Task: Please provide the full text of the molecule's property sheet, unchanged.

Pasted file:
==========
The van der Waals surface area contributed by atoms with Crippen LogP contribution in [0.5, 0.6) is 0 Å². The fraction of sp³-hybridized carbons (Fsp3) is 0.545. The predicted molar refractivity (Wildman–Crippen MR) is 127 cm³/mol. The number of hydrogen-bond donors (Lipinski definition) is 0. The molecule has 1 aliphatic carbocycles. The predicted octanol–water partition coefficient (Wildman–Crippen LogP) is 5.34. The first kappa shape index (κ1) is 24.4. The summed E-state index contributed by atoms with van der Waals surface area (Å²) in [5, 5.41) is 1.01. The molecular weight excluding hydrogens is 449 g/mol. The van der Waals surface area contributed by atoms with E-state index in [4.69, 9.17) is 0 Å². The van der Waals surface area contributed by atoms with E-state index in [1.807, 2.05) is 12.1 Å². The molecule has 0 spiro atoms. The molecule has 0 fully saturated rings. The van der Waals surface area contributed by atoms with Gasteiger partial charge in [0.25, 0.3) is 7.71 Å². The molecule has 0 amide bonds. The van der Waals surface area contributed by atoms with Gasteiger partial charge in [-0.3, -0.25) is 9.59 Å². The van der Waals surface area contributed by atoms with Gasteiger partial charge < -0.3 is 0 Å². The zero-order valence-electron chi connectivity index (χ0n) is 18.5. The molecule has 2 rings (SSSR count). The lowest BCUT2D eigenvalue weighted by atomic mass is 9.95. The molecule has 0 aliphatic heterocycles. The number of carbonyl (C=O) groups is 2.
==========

The van der Waals surface area contributed by atoms with Crippen LogP contribution in [0.5, 0.6) is 0 Å². The fraction of sp³-hybridized carbons (Fsp3) is 0.545. The predicted molar refractivity (Wildman–Crippen MR) is 127 cm³/mol. The number of hydrogen-bond donors (Lipinski definition) is 0. The molecule has 1 aliphatic carbocycles. The predicted octanol–water partition coefficient (Wildman–Crippen LogP) is 5.34. The first kappa shape index (κ1) is 24.4. The summed E-state index contributed by atoms with van der Waals surface area (Å²) in [5, 5.41) is 1.01. The molecular weight excluding hydrogens is 449 g/mol. The van der Waals surface area contributed by atoms with E-state index in [4.69, 9.17) is 0 Å². The van der Waals surface area contributed by atoms with E-state index in [1.807, 2.05) is 12.1 Å². The molecule has 0 spiro atoms. The molecule has 0 fully saturated rings. The van der Waals surface area contributed by atoms with Gasteiger partial charge in [0.25, 0.3) is 7.71 Å². The molecule has 0 amide bonds. The van der Waals surface area contributed by atoms with Gasteiger partial charge in [-0.3, -0.25) is 9.59 Å². The van der Waals surface area contributed by atoms with Gasteiger partial charge < -0.3 is 0 Å². The zero-order valence-electron chi connectivity index (χ0n) is 18.5. The molecule has 2 rings (SSSR count). The lowest BCUT2D eigenvalue weighted by atomic mass is 9.95. The molecule has 0 aliphatic heterocycles. The number of carbonyl (C=O) groups is 2.